I'm Andrew Edmondson and you are listening to Queer Voices. From January 17th through the 21st, the Creating Change Conference will convene hundreds of LGBTQ activists, advocates and allies from across the nation in New Orleans, Louisiana. Creating Change is built by its presenters as, quote, the foremost political leadership and skills building conference for the LGBTQ movement. End quote Creating Change is organized and sponsored by the National Lesbian, Gay, Bisexual, Transgender and Queer Task Force. The Task Force is America's oldest advocacy organization fighting for queer equality on the national level. Created in 1973, the mission of the Task Force is to advance full freedom, justice and equality for LGBTQ people. To discuss Creating Change 2024 and other upcoming Task Force initiatives, we are pleased to welcome Kathy Renna back to Queer Voices. Kathy serves as the Task Force Director of Communications. Kathy has a long history in the queer movement for equality, having served as National News Media Director for the Gay and Lesbian Alliance Against Defamation. Kathy, welcome back to Queer Voices.

Speaker 2:

Thank you so much. It is awesome to be back.

Speaker 5:

Please give us a broad brush overview of this year's conference. For those who have never been, what is it like to attend the conference? What is its theme?

Speaker 2:

We are so thrilled to be coming to New Orleans in person. During the COVID pandemic, when we were in lockdown, we had to cancel our in-person conference here in 2021 and do it virtually. We are absolutely thrilled that we are back in New Orleans. We have gotten an amazing reception from local queer and allied activists and the city that we are coming in January. As you said, creating Change is the largest, most long-standing queer activism advocacy conference, skills building, leadership building, networking. Our theme this year is Queer Power, queer Action, queer Joy. That theme really comes from where we have been in the last few years and where we are going for the next decades. It has been a really tough time. We have been under attack, I do not have to tell you all. In Texas, our staff have been working with folks around the country and at the national level to really combat the attacks on LGBTQ people. It is really an opportunity to come together. For me, creating Change is always kind of a battery recharge. Maybe that is the power piece, but it is really about claiming our power. It is about action because we are going into an election year a very important presidential election year and joy because we need to find joy, we need to find community at a time when things are very difficult for so many of us. We are bringing all of those elements to the conference. I always say this I say this is not really a conference, it is an experience. We create a world for four or five days, in whatever city we are in. I think New Orleans is particularly welcoming and a wonderful place to do this, where we can just be ourselves, which is not something that queer folks have the opportunity to do all the time. As I said, in the last few years it has been even harder. We are really excited to bring about 3,000 people to New Orleans to attend the conference. Of course, they have workshops and plenaries. We also have a bunch of other events and programs that go along with the conference. Like I say, we work all day and we party at night. We have some amazing guests as well.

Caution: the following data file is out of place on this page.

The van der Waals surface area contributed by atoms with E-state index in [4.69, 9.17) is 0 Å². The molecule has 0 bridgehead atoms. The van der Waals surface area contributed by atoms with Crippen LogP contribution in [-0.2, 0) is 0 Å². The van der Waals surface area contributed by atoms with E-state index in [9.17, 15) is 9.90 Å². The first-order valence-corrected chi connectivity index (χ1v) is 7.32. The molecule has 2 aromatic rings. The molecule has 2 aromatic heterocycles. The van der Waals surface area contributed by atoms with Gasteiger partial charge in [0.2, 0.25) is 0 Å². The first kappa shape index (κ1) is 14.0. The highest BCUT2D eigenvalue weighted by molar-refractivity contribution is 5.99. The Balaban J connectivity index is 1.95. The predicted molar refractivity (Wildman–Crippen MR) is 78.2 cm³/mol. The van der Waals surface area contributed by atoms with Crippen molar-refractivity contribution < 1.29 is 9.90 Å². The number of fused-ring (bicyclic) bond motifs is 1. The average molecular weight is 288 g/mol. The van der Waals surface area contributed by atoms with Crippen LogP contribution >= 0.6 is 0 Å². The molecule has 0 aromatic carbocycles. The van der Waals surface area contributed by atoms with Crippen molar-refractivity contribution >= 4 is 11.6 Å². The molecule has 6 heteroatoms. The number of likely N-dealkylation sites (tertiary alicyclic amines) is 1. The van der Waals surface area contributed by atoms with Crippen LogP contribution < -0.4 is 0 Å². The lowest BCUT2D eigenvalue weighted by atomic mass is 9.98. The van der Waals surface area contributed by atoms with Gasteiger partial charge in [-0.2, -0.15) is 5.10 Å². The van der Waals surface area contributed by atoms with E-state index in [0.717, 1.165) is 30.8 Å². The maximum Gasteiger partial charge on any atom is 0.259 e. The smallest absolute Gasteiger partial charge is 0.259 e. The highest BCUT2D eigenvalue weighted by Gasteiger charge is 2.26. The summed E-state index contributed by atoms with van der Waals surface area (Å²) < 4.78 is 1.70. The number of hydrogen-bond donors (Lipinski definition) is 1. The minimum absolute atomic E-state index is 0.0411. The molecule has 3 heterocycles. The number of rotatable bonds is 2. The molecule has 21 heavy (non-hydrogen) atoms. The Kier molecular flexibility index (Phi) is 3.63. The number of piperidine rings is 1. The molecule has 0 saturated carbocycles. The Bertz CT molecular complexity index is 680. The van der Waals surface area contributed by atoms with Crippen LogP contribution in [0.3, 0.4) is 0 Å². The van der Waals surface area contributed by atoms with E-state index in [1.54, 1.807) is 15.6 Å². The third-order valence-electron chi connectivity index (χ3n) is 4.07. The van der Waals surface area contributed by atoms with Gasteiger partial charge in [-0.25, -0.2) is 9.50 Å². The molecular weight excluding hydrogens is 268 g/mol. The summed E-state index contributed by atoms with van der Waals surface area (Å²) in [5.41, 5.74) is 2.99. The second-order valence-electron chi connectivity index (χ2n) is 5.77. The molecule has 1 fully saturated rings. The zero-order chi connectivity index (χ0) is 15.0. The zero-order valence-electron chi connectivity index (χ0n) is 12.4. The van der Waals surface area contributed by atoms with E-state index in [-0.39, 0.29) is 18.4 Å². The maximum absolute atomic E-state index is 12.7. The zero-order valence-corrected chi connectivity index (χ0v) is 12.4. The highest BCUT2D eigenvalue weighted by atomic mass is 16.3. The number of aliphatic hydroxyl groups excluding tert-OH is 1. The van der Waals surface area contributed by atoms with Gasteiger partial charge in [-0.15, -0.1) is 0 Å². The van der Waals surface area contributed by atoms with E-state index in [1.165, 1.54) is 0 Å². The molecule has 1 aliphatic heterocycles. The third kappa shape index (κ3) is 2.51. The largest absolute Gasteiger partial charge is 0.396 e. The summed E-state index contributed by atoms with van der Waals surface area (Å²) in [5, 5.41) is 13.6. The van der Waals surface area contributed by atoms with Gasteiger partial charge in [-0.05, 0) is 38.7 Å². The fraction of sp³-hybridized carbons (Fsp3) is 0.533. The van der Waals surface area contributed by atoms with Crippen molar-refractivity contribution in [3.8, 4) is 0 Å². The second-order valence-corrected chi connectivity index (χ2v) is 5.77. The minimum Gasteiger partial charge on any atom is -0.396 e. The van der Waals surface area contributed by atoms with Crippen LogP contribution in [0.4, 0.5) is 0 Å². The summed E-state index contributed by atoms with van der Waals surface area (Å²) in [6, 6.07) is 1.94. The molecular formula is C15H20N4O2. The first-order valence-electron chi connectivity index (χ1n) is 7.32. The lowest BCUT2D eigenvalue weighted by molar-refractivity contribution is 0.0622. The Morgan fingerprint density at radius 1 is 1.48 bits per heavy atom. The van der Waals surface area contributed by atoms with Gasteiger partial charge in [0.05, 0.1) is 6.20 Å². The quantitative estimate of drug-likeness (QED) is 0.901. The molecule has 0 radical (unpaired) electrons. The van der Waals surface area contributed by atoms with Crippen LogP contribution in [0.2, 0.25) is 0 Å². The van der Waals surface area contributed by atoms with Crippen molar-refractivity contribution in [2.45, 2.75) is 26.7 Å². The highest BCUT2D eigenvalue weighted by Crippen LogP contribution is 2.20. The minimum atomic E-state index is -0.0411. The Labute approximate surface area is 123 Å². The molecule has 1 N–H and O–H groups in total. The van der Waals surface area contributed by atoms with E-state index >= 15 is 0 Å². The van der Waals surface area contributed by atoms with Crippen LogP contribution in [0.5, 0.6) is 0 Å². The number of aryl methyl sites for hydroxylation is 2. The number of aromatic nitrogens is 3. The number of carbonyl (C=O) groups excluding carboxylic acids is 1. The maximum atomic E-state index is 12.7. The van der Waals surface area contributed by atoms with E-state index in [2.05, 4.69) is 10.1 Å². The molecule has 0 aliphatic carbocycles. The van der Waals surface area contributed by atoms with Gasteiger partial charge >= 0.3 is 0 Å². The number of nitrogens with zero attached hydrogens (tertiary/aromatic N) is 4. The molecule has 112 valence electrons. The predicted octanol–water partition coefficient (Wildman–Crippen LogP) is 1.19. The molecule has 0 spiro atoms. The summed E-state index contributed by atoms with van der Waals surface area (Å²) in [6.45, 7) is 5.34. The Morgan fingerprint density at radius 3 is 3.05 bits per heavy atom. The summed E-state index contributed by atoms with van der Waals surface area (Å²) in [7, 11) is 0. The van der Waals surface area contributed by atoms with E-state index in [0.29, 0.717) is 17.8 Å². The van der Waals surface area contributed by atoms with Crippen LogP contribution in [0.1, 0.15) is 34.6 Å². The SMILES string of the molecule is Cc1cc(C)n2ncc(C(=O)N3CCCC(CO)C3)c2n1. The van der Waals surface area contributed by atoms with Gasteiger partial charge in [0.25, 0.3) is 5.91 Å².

Speaker 5:

Who are the featured speakers at the conference this year?

Speaker 2: